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Why You’re Sleeping On Isaiah Crowell, Again

USA TODAY Sports - James Lang

Are you once again sleeping on Isaiah Crowell? If so, let me explain why that’s a bad idea.

Over the last couple years, Cleveland Browns running back Isaiah Crowell has become a bigger name in fantasy football circles. Since recording an eight-touchdown season in 2014, Crowell has seemingly improved each year. After producing over 1,200 multi-purpose yards last season while still splitting touches with Duke Johnson, Crowell has proven himself a commodity in fantasy football.

With the Cleveland Browns signing guard Kevin Zeitler away from the Cincinnati Bengals and center J.C. Tretter from the land of cheese, the Browns’ new-look offensive line has garnered much attention

From a fantasy standpoint, Isaiah Crowell’s stock has benefited the most from these signings and the hype surrounding them. As you can see from Fantasy Football Calculator, Crowell’s fantasy average draft position (ADP) has increased fantastically since March. Not so coincidentally, Mar. 9 is when the Zeitler and Tretter signings broke.

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Clearly the Crowell hype has been duly noted by the fantasy football community. However, his current RB16 ADP per Fantasy Pros is still an under-valuation of the Cleveland rusher. Let’s take a look at why.

The Obvious: Offensive Line

Perhaps the biggest reason for the Isaiah Crowell hype is his aforementioned new offensive line. 

Barring their young right tackle who had too small of a sample size last year to judge, the Browns bring together a collection of good to great offensive linemen. In fact, Pro Football Focus (PFFranked this unit second in the entire league heading into the 2017 season.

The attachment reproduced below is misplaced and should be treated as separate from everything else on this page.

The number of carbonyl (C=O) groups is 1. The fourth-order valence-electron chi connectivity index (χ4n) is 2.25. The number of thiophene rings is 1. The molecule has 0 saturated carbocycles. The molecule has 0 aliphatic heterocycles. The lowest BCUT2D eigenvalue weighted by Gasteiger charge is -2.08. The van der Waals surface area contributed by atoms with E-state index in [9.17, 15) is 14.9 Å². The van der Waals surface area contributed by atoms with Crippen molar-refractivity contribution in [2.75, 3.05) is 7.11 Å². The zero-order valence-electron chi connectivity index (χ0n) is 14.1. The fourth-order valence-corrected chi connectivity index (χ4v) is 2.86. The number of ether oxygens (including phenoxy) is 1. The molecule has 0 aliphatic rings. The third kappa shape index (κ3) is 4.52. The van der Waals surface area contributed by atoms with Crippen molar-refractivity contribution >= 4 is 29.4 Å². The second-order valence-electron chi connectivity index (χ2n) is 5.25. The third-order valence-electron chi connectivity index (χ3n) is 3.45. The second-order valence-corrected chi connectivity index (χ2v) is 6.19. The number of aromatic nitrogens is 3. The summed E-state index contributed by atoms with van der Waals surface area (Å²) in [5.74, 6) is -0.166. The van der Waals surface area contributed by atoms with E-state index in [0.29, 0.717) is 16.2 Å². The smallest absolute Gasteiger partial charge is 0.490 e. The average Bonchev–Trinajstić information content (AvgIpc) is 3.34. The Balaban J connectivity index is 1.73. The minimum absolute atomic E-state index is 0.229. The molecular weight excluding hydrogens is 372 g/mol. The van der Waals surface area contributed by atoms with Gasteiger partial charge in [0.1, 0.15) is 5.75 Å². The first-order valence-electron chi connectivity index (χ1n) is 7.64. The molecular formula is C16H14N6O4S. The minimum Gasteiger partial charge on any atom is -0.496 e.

To a get a better idea of what this means exactly for Cleveland running backs, we can look to some Football Outsiders (FO) stats. Despite running behind FO’s 28th-ranked run blocking offensive line last season, Crowell still managed to average 4.8 yards per carry. This makes sense when you consider that the Browns back had a 47.5% breakaway percentage (15+ yards) while ranking second in yards after contact last year per PFF.

This narrative is further confirmed in FO’s numbers. While Cleveland’s offensive line had one of the lowest adjusted line yards last season, they had the second-highest running back yards. This indicates that the running back did most of the work in creating positive yards through the ground attack. I can only imagine the work Crowell will be able to do next season if his offensive line is even just middling.

The Less Obvious: Touch Share

Isaiah Crowell has always shared the backfield with at least one other back, never having eclipsed 200 rush attempts in his career. However, the signs look promising for Crowell going in 2017.

First, both his rush attempts and targets have increased season-on-season from 148 to 197 and 14 to 53, respectively. As Crowell has grown more and more reliable, the coaching staff has clearly placed more trust on the young back. 

Further, it seems as though Crowell could be much closer to being a true bell-cow in 2017. His greatest obstacle to a 250-300 attempt season is Duke Johnson. Although many believed second-string running back Duke Johnson would benefit from Hue Jackson’s arrival in Cleveland, that has not been the case.